It had been billed by some as the second-biggest game of Mark Richt’s entire coaching career at Georgia. The biggest: On a cold and blustery November day on The Plains in 2002, Georgia played Auburn in a game that would decide the SEC East.
Today, Georgia was playing for…what? A modicum of job security for its embattled coach? A leg up in the SEC East race? Bragging rights in a border rivalry that really wasn’t much of a rivalry until the Evil Genius arrived at South Carolina a few years back? Bragging rights on that same Evil Genius, who hasn’t seemed quite so evil since taking over at South Carolina?
At any rate, about that Auburn game. Georgia won. Nobody was expecting it. Auburn had been beating Georgia soundly all night long, but there Georgia was with fourth-and-15 and only 19 yards to go for the winning score. They made a play. They got the winning score. That play lives on even to this day in the annals of Bulldog lore as “70X Takeoff”.
That victory got us our first SEC championship in 20 years, and it made us believe that this coach and this team could win any game.
Alas, how times have changed.
And with the same coach in place, too.
Like that Auburn game nine years ago (almost), this one came down to one last drive. One last chance to move down the field and score and win it right there at the end. You just knew it was going to happen.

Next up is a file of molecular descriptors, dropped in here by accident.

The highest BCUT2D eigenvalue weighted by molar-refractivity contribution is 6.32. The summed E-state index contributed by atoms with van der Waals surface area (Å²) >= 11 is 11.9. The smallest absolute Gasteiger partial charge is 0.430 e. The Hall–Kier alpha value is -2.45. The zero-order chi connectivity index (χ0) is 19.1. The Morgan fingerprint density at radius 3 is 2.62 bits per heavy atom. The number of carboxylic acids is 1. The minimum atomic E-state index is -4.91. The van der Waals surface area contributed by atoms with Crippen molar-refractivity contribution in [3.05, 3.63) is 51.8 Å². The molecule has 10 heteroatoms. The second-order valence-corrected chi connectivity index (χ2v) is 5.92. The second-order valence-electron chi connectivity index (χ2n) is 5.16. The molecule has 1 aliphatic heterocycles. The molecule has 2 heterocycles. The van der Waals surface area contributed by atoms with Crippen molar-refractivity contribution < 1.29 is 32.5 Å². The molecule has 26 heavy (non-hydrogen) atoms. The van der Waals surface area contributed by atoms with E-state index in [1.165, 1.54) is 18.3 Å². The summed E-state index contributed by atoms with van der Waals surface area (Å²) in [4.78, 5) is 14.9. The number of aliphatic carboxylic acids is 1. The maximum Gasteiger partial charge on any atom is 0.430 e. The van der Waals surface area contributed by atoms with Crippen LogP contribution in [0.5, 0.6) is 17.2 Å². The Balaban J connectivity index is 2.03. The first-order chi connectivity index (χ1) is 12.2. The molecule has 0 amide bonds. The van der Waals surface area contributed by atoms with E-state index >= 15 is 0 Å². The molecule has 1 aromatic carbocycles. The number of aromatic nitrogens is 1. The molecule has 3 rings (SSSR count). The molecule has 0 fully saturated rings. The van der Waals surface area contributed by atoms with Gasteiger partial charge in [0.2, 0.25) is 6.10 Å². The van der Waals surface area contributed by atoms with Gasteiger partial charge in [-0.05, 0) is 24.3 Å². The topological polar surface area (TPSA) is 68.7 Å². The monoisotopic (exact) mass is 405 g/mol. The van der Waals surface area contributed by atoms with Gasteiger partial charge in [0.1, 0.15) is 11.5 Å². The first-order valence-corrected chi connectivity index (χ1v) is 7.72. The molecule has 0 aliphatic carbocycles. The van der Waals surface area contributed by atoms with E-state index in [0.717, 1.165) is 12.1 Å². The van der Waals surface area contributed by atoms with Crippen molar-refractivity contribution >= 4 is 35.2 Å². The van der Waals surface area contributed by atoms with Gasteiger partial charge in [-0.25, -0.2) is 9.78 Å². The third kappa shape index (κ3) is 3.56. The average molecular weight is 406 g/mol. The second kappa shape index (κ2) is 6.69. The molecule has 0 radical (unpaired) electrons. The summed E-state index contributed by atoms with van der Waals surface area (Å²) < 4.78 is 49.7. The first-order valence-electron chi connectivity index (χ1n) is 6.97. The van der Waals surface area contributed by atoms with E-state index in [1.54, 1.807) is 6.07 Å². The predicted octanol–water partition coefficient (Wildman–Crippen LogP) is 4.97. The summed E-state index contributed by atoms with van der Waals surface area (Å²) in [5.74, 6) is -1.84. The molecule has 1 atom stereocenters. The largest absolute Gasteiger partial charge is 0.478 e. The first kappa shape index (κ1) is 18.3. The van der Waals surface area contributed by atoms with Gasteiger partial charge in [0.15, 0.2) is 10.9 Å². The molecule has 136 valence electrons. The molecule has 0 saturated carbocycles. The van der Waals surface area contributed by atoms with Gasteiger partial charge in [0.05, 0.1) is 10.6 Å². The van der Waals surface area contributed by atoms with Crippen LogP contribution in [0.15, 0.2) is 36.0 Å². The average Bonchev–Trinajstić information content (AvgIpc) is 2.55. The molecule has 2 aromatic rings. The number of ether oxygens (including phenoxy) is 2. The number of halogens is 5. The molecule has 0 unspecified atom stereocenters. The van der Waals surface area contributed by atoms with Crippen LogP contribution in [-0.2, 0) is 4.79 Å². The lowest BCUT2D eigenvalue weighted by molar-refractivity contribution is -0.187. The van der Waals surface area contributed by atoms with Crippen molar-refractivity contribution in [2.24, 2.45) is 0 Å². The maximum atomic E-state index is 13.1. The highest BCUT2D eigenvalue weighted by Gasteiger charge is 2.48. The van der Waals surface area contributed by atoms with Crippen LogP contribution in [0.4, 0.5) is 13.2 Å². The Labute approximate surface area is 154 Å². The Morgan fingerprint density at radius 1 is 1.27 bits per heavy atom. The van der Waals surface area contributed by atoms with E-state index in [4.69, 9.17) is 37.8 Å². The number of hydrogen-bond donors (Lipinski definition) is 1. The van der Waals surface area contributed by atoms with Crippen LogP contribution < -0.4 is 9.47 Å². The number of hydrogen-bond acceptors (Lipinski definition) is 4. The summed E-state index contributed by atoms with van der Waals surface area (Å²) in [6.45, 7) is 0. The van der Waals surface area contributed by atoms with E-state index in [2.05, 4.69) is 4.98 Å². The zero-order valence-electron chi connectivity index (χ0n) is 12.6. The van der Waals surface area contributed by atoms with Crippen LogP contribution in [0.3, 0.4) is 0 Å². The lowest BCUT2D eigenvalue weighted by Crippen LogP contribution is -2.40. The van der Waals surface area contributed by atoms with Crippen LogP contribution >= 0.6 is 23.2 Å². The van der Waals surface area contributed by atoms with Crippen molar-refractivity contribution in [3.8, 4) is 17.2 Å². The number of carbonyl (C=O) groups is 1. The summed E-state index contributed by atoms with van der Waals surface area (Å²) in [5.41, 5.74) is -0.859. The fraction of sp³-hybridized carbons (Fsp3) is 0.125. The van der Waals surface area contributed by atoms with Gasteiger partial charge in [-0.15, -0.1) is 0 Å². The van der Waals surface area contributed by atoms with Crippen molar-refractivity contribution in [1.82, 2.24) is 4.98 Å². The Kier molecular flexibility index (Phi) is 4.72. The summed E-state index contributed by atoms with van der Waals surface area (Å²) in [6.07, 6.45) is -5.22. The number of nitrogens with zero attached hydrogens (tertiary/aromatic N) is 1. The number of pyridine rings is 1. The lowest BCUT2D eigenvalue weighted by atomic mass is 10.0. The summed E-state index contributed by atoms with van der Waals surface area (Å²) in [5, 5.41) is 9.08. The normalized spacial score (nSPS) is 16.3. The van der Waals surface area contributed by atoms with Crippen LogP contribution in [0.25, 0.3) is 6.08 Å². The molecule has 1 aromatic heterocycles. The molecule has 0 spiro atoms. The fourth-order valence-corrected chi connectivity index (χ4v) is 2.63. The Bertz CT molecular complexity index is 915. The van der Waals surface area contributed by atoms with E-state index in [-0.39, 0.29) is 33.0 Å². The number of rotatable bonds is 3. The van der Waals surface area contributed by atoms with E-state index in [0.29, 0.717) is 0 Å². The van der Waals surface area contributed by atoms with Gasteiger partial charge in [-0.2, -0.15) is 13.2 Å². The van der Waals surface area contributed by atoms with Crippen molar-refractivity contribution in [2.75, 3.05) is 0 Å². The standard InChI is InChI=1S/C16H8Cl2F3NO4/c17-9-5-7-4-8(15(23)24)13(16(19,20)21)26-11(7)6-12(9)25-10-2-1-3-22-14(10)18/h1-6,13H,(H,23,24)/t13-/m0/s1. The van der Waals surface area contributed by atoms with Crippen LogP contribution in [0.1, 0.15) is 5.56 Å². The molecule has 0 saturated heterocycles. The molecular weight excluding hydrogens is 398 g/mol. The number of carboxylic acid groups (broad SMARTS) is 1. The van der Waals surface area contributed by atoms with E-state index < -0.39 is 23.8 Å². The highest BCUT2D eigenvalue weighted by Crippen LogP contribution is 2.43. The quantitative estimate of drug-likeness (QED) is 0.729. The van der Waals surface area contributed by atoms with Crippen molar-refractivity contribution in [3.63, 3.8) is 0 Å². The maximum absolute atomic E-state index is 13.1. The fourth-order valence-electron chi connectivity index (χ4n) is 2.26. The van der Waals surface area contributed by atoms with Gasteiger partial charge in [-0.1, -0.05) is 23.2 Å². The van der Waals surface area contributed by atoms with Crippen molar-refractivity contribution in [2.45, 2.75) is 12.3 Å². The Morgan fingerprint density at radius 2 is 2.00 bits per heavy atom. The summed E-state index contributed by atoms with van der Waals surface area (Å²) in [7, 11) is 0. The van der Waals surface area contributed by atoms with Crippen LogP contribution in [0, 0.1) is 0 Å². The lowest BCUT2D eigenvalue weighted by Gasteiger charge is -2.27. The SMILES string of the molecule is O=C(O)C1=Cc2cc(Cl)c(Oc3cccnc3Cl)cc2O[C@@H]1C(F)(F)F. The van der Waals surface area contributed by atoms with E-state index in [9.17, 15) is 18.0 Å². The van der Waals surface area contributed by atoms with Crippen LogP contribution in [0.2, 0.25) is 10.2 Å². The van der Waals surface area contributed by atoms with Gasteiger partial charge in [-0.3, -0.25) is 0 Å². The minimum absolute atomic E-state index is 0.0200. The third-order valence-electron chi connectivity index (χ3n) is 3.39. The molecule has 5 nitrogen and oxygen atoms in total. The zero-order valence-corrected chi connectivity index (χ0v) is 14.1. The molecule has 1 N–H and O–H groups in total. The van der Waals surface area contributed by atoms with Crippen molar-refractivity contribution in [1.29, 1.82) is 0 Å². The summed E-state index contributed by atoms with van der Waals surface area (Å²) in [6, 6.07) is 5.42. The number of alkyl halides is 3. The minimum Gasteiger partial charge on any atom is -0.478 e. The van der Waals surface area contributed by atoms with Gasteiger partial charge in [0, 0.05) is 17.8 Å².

Here’s what happened instead: Nobody blocked Jadeveon Clowney. He ran right up the middle untouched, knocked Aaron Murray onto his backside, knocked the ball loose, and watched while his teammate Melvin Ingram scooped it up and ran in untouched to give South Carolina a 10-point lead with 3:12 to play.
Game, set, and match: South Carolina.
More would happen. Georgia would score a quick touchdown to pull within 45-42. Richt would botch the calling of his second timeout on South Carolina’s last series, allowing them to run the clock out.
But that fumble-and-touchdown was it.
Given the chance to make a drive and win the game, this team couldn’t even make a play.
Once upon a time, this team used to make such plays. They used to win such games. (I am remembering that correctly, aren’t I? Or is it the aftereffects of whatever was in the brownies I ate for dessert on Labor Day weekend?)
Now, they don’t make winning plays anymore.
Aaron Murray is a great quarterback, make no mistake about it. Isaiah Crowell is showing a great deal of promise at running back. They made a great deal of inspired plays this evening. They will make many more inspired plays over the course of this season.
But will Aaron Murray or Isaiah Crowell ever make another P-44 Haynes or 70X Takeoff or anything equivalent? Does this program even have any such plays left in the tank?
I don’t think so.
Nowadays, when Georgia has the ball at the end of a tight game with a chance to make a play to win the game, that play goes unmade. The other team makes the plays that need to be made. Georgia fights valiantly in tight games like this, but always perishes at the end.